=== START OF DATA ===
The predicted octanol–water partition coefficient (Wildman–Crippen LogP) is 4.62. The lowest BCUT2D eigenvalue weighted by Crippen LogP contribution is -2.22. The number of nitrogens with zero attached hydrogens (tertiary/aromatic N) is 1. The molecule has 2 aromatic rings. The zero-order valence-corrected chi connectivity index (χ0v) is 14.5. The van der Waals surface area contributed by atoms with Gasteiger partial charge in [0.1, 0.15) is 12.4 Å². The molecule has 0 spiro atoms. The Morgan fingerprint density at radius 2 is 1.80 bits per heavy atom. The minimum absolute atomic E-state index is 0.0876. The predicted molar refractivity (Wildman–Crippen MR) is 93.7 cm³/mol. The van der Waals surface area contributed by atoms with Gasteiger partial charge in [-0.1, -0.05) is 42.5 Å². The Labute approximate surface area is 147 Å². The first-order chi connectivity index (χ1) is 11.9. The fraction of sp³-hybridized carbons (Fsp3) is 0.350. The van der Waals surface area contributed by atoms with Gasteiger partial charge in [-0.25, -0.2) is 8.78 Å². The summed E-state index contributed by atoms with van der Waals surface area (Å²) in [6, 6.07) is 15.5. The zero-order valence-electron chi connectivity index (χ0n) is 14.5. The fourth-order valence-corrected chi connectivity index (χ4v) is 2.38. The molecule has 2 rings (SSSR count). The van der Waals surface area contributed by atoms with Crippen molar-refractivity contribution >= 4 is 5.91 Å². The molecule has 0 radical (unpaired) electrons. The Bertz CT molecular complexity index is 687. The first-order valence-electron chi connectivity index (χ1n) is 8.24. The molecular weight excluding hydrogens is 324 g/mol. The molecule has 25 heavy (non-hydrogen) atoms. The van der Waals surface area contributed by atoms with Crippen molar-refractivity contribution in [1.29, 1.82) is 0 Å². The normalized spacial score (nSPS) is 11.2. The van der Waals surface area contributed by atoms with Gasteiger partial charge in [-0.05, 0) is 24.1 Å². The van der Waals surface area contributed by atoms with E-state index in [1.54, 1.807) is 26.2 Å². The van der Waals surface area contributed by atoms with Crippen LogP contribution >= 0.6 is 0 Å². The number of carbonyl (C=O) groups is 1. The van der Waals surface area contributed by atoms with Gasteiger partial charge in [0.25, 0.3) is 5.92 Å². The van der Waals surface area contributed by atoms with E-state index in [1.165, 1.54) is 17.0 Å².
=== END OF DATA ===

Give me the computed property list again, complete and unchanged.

The predicted octanol–water partition coefficient (Wildman–Crippen LogP) is 4.62. The lowest BCUT2D eigenvalue weighted by Crippen LogP contribution is -2.22. The number of nitrogens with zero attached hydrogens (tertiary/aromatic N) is 1. The molecule has 2 aromatic rings. The zero-order valence-corrected chi connectivity index (χ0v) is 14.5. The van der Waals surface area contributed by atoms with Gasteiger partial charge in [0.1, 0.15) is 12.4 Å². The molecule has 0 spiro atoms. The Morgan fingerprint density at radius 2 is 1.80 bits per heavy atom. The minimum absolute atomic E-state index is 0.0876. The predicted molar refractivity (Wildman–Crippen MR) is 93.7 cm³/mol. The van der Waals surface area contributed by atoms with Gasteiger partial charge in [-0.1, -0.05) is 42.5 Å². The Labute approximate surface area is 147 Å². The first-order chi connectivity index (χ1) is 11.9. The fraction of sp³-hybridized carbons (Fsp3) is 0.350. The van der Waals surface area contributed by atoms with Gasteiger partial charge in [-0.25, -0.2) is 8.78 Å². The summed E-state index contributed by atoms with van der Waals surface area (Å²) in [6, 6.07) is 15.5. The zero-order valence-electron chi connectivity index (χ0n) is 14.5. The fourth-order valence-corrected chi connectivity index (χ4v) is 2.38. The molecule has 2 rings (SSSR count). The van der Waals surface area contributed by atoms with Crippen molar-refractivity contribution >= 4 is 5.91 Å². The molecule has 0 radical (unpaired) electrons. The Bertz CT molecular complexity index is 687. The first-order valence-electron chi connectivity index (χ1n) is 8.24. The molecular weight excluding hydrogens is 324 g/mol. The molecule has 25 heavy (non-hydrogen) atoms. The van der Waals surface area contributed by atoms with Crippen molar-refractivity contribution in [1.29, 1.82) is 0 Å². The normalized spacial score (nSPS) is 11.2. The van der Waals surface area contributed by atoms with Gasteiger partial charge in [-0.05, 0) is 24.1 Å². The van der Waals surface area contributed by atoms with E-state index in [1.54, 1.807) is 26.2 Å². The van der Waals surface area contributed by atoms with Crippen LogP contribution >= 0.6 is 0 Å². The number of carbonyl (C=O) groups is 1. The van der Waals surface area contributed by atoms with Gasteiger partial charge in [0.25, 0.3) is 5.92 Å². The van der Waals surface area contributed by atoms with E-state index in [1.165, 1.54) is 17.0 Å².